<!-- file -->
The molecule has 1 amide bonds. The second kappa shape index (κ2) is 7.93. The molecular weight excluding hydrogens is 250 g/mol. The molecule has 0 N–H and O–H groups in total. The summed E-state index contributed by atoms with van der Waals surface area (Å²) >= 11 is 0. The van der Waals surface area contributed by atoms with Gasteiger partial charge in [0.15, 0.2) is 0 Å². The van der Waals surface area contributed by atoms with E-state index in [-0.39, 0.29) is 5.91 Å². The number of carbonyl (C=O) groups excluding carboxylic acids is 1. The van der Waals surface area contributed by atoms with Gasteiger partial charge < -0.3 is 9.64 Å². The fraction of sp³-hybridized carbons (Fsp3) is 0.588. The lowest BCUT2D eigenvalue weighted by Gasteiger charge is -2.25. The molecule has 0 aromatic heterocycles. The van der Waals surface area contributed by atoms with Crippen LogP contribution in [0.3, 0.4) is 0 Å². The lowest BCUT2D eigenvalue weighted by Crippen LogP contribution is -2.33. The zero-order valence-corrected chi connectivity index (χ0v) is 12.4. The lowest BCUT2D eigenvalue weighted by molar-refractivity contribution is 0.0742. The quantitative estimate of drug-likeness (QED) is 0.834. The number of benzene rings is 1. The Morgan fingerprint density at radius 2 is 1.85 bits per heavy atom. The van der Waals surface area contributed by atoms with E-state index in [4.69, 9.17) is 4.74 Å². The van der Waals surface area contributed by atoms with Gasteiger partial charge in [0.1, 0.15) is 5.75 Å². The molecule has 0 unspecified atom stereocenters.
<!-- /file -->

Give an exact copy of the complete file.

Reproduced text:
The molecule has 1 amide bonds. The second kappa shape index (κ2) is 7.93. The molecular weight excluding hydrogens is 250 g/mol. The molecule has 0 N–H and O–H groups in total. The summed E-state index contributed by atoms with van der Waals surface area (Å²) >= 11 is 0. The van der Waals surface area contributed by atoms with Gasteiger partial charge in [0.15, 0.2) is 0 Å². The van der Waals surface area contributed by atoms with E-state index in [-0.39, 0.29) is 5.91 Å². The number of carbonyl (C=O) groups excluding carboxylic acids is 1. The van der Waals surface area contributed by atoms with Gasteiger partial charge < -0.3 is 9.64 Å². The fraction of sp³-hybridized carbons (Fsp3) is 0.588. The lowest BCUT2D eigenvalue weighted by Gasteiger charge is -2.25. The molecule has 0 aromatic heterocycles. The van der Waals surface area contributed by atoms with Crippen LogP contribution in [0.3, 0.4) is 0 Å². The lowest BCUT2D eigenvalue weighted by Crippen LogP contribution is -2.33. The zero-order valence-corrected chi connectivity index (χ0v) is 12.4. The lowest BCUT2D eigenvalue weighted by molar-refractivity contribution is 0.0742. The quantitative estimate of drug-likeness (QED) is 0.834. The number of benzene rings is 1. The Morgan fingerprint density at radius 2 is 1.85 bits per heavy atom. The van der Waals surface area contributed by atoms with E-state index in [4.69, 9.17) is 4.74 Å². The van der Waals surface area contributed by atoms with Gasteiger partial charge in [0.1, 0.15) is 5.75 Å². The molecule has 0 unspecified atom stereocenters.